Responding to the Van Jones' article, " The New Environmentalists: How to Make the Green Movement Less White," global_butterfly wrote:

This reminds me a great deal of the issues facing the wildlife conservation movement. For centuries the rich and affluent (primarily of European descent) traveled the globe and took great pride in going on safari hunts and buffalo hunts, and capturing wild animals for their zoos. Then when wildlife became endangered and scarce, the rich and affluent, who now have a love for nature, took land from Native Americans, Africans and other poorer people of the world to make wildlife reserves. And when today's poor in the third world are caught poaching, the wildlife advocates cry that they simply can't understand why "those" people can't respect nature. Those people being the same people whose very culture teaches a reverence for nature.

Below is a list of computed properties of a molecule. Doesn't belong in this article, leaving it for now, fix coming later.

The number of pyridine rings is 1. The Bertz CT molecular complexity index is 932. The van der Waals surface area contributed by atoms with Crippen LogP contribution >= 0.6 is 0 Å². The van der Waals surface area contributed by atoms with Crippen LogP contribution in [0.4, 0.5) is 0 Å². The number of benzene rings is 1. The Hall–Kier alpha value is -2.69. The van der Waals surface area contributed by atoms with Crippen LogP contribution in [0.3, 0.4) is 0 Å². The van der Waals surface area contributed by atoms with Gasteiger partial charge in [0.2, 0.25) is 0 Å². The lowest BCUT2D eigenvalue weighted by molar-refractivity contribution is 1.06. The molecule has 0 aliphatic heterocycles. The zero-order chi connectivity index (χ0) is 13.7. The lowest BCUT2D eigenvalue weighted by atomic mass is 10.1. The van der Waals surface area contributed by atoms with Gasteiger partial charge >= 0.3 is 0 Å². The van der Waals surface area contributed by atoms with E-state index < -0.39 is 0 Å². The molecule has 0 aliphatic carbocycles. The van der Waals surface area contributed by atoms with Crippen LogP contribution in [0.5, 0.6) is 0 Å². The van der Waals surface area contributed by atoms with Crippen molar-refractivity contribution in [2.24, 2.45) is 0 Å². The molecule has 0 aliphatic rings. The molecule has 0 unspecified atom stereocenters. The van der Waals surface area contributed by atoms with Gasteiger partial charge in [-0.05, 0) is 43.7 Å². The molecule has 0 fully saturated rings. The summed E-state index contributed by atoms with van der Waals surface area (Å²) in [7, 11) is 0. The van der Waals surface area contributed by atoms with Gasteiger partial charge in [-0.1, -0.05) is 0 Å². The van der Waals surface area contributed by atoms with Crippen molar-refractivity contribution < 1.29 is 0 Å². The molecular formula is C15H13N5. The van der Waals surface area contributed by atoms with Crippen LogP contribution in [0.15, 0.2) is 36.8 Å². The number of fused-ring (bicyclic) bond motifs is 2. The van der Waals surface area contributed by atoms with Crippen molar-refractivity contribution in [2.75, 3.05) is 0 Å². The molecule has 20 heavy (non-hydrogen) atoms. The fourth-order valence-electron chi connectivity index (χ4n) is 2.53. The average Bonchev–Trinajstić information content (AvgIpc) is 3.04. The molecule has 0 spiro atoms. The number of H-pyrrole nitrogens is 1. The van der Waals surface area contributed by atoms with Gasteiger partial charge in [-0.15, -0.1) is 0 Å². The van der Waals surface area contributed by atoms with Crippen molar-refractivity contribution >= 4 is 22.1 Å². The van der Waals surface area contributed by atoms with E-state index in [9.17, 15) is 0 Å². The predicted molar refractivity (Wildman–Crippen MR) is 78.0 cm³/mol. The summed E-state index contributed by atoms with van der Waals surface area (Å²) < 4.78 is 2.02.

Now some people are asking why the Green Movement is so 'White."

Without a doubt, everyone has to be concerned about our global crisis. The Green Movement should not just be a "white movement." But the truth be told, it will be largely dependent on those who are the chief contributors to the problem to find the willingness in their hearts to make the sacrifices necessary to contribute to the solution.